For some women fertility might return shortly after they stop taking the pill, but for others it may take several months. Numerous moms experience a decrease in milk supply while taking hormonal contraceptives. To boost milk supply, you must nurse more frequently and express after every feed for at least a few weeks after you began taking the mini pill. If your milk supply does not improve, you may consult with a lactation specialist for guidance on how to boost milk supply again.

Depo-Provera shot

This type of contraceptive is a long-term solution and uses progestin to prevent conception. The injection lasts three months, therefore you will have to attend four appointments yearly. The injection is about ninety-seven percent efficient and those who attend their appointments on time, have an increased success rate than those who miss an appointment or do not stick to their schedule.

Possible side effects of the Depo-Provera shot include weight gain, abdominal pain, and headaches. Some women also suffer a decline in bone loss when using this kind of contraception. If you want to have kids again in future, keep in mind, it takes about ten months, or longer for you to become fertile again after discontinuing the injection.

Implant

Nexplanon, the birth control implant is over ninety-nine percent efficient and can only be done with a doctor’s prescription. The tiny, rod-shape apparatus is about as big as a matchstick and is inserted underneath your skin on the upper arm. Once inserted, it can help prevent conception up to four years.

Implants contain progestin which prevents the ovaries from discharging eggs. It also assists with thickening your cervical mucus, preventing sperm from getting to the egg. The implant can be inserted shortly after delivery and can be removed if you decide on getting pregnant again. Complications with Nexplanon does not happen often, but if you experience any of the following, you should notify your doctor.

  • Persistent arm pain that does not go away.
  • Unusual excessive vaginal bleeding.
  • Symptoms of infection, like chills or fever.

Getting Sterilized

Sterilization

If you are certain that you do not want to fall pregnant again, sterilization might be perfect for you. Female sterilization is known by different names, including “having your tubes tied”, tubal ligation, or tubal sterilization. This form of birth control is permanent. Your fallopian tubes are blocked or cut to prevent you from falling pregnant again.

This form of contraception does not impact your menstrual cycle and some women opt for having this procedure done shortly after C-section delivery or vaginal birth. The risks linked to tubal sterilization are similar to those after any major abdominal surgery, which are abdominal pain, anesthesia, and infection.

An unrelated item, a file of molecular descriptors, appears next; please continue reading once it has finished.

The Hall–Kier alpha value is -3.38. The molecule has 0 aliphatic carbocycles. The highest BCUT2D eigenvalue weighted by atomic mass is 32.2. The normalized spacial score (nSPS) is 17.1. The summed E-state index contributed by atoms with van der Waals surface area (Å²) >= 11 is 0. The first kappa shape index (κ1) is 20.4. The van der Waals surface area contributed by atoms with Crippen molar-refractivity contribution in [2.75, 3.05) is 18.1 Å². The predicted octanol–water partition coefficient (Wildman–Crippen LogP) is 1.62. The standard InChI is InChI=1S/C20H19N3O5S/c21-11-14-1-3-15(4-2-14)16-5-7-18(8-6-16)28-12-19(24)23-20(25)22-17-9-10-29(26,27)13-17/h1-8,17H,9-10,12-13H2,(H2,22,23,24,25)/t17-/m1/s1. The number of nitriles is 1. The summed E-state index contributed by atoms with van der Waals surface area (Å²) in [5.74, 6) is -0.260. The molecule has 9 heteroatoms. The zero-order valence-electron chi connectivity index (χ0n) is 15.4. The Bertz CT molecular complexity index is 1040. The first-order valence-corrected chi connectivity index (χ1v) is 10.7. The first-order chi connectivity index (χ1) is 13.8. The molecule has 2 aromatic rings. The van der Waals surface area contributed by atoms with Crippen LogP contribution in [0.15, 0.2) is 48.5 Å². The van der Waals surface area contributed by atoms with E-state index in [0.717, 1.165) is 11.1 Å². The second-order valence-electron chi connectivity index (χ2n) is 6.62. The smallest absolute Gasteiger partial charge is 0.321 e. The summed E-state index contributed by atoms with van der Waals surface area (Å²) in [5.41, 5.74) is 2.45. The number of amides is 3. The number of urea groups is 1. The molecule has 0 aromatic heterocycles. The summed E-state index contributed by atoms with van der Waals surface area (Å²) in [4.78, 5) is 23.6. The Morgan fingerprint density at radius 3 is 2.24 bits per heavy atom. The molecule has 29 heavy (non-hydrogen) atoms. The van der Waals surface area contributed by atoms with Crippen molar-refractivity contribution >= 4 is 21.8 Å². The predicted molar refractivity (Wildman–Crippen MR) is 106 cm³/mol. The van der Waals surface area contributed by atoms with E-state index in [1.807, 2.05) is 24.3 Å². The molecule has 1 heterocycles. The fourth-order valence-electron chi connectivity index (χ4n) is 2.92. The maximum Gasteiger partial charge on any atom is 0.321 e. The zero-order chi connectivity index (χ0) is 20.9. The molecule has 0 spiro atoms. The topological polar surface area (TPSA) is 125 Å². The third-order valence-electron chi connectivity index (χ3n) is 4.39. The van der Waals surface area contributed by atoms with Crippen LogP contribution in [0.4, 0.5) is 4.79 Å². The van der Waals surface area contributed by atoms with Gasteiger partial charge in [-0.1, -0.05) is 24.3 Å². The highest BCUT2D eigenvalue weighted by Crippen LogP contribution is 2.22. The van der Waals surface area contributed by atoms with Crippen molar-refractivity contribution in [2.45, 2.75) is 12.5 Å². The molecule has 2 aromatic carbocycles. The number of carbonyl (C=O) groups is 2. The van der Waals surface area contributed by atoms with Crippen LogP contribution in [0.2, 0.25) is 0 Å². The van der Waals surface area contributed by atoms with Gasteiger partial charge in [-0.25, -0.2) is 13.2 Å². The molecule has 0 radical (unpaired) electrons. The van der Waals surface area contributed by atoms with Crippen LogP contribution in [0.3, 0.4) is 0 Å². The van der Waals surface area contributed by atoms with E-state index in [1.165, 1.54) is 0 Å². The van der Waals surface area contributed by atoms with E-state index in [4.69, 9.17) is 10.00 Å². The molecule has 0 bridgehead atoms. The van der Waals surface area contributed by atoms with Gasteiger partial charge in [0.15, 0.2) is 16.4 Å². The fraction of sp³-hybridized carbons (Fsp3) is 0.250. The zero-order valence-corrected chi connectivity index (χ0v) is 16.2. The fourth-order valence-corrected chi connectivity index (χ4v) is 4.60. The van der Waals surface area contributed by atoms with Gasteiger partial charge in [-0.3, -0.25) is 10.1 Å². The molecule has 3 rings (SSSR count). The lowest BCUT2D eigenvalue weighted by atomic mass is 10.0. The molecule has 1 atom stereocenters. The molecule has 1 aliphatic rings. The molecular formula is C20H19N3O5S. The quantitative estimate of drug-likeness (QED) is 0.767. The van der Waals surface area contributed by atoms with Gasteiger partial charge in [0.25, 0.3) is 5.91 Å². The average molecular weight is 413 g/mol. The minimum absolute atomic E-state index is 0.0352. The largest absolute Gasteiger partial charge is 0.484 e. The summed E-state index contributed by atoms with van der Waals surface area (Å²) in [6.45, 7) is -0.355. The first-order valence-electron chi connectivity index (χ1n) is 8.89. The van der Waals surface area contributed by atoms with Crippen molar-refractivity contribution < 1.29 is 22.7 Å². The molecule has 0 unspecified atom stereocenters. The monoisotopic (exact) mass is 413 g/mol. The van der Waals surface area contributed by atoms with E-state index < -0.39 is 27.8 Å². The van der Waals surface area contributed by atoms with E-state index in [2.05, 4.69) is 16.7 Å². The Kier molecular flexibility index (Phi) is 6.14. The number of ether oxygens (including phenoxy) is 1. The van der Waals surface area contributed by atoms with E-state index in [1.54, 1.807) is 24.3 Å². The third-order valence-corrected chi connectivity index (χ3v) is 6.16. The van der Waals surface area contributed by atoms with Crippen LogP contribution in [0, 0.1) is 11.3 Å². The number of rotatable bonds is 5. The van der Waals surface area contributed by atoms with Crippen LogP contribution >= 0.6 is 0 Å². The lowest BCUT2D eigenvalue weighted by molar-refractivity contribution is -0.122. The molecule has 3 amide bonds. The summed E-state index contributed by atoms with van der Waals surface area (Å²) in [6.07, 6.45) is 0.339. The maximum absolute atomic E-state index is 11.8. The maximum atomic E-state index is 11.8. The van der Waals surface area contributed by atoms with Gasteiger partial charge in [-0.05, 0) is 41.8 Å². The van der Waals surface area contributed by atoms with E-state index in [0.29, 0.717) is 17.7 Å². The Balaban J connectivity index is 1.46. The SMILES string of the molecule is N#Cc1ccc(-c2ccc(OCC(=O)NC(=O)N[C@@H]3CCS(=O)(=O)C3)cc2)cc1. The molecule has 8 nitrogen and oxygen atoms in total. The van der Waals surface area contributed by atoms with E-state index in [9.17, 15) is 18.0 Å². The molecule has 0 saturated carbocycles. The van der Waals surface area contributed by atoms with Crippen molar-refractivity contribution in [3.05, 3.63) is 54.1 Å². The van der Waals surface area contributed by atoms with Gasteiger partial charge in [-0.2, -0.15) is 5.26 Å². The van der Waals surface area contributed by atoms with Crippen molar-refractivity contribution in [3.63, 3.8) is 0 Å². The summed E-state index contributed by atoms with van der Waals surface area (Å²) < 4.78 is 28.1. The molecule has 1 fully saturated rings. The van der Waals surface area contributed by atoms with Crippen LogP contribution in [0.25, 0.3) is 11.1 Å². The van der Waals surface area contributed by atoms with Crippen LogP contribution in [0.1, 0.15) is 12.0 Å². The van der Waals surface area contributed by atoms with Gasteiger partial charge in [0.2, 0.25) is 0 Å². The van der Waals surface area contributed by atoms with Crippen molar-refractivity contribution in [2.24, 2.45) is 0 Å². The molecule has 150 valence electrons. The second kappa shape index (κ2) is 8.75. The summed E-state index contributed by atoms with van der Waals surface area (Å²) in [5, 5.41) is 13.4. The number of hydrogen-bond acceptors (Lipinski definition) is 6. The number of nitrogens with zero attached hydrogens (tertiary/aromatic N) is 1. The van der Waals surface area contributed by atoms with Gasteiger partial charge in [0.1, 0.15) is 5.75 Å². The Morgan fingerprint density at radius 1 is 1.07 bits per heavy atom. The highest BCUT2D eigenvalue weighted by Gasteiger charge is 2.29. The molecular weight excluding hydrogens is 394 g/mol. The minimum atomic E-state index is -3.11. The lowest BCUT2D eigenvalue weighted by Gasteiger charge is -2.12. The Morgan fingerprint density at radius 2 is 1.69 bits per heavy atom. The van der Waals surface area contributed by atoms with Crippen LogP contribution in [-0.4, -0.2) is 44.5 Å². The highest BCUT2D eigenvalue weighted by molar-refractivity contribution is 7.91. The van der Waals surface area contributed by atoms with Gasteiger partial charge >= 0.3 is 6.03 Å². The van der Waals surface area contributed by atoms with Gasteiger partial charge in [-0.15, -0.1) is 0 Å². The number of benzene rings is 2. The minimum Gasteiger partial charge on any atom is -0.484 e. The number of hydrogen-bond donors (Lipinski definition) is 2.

A lactation specialist or physician is the best resource for evaluating when it is safe to return to breastfeeding after having surgery and taking painkillers. You can also opt for non-surgical sterilization; however, it takes about three months to be start being effective. Tubal ligation starts working instantaneously. It is possible to reverse tubal sterilization, but the odds of conceiving are low. You must only consider this form of contraception when you are certain you do not want any more children.

Mother Watching Nursing Baby

Natural family planning (NFP)

NFP is also referred to as the fertility awareness method. No hormones are involved; however, it does include some attention to specifics. There are different methods for approaching NFP, but it all boils down to paying attention to bodily signals. For instance, you need to check your body’s natural rhythms and the length of your cycle. 

For many, it lasts between 26 and 32 days. After that, you will start noticing cervical mucus exiting your vagina. You might also have to take your basal body temperature every morning, using a specialised thermometer. This will assist you with noticing dips or spikes in temperature which can indicate ovulation.

It is often difficult to envisage when fertility returns after giving birth. Many women do not have their period until they began ovulating again. The initial few periods might be infrequent and dissimilar to what you are accustomed to. 

If this is your preferred method of contraception, you must first become knowledgeable about what it entails and be diligent when monitoring mucous, symptoms, the calendar, and your body temperatures. The efficiency of natural planning method is in the region of seventy-six percent, or lower if you are not doing this method diligently and consistently.

NFP is not a suitable choice for women with infrequent menstrual cycles. Your period might also be erratic when nursing, therefore you must think about using a backup contraception like a cervical cap, diaphragm, or condoms. 

Can I take the morning after pill when breastfeeding?

If you suspect your contraception has failed, you can take the morning-pill when nursing. However, you must only take it as a last resort and not your frequent choice of birth control. You can get it as an over-the-counter purchase or at a lower cost via prescription. There are two forms of the morning-after pill. The one contains both progestin and estrogen while the other one only contains progestin. The one that only contains progestin has a success rate of eighty-eight percent and does not work as efficient as the combination form which is seventy-five percent. 

Progestin-only pills are:

  • My Way
  • Plan B One-step
  • Next choice one dose
  • Take action

Even though progestin-only options are the preferred choice, taking the combination pill will not have an ongoing effect on your breastmilk supply. There might only be a fleeting dip, after which it should go back to normal. 

Conclusion

We hope you have found our post about the best birth control breastfeeding options helpful and will consider each option carefully and speak to your physician before deciding which one would be most suitable for you.  There are various types of birth control options available to you when you are a nursing mom. Every woman is different and what may work well for the one, might not be a good fit for another. It is a good idea to consult with a lactation specialist or your physician before making a decision that might affect your milk supply.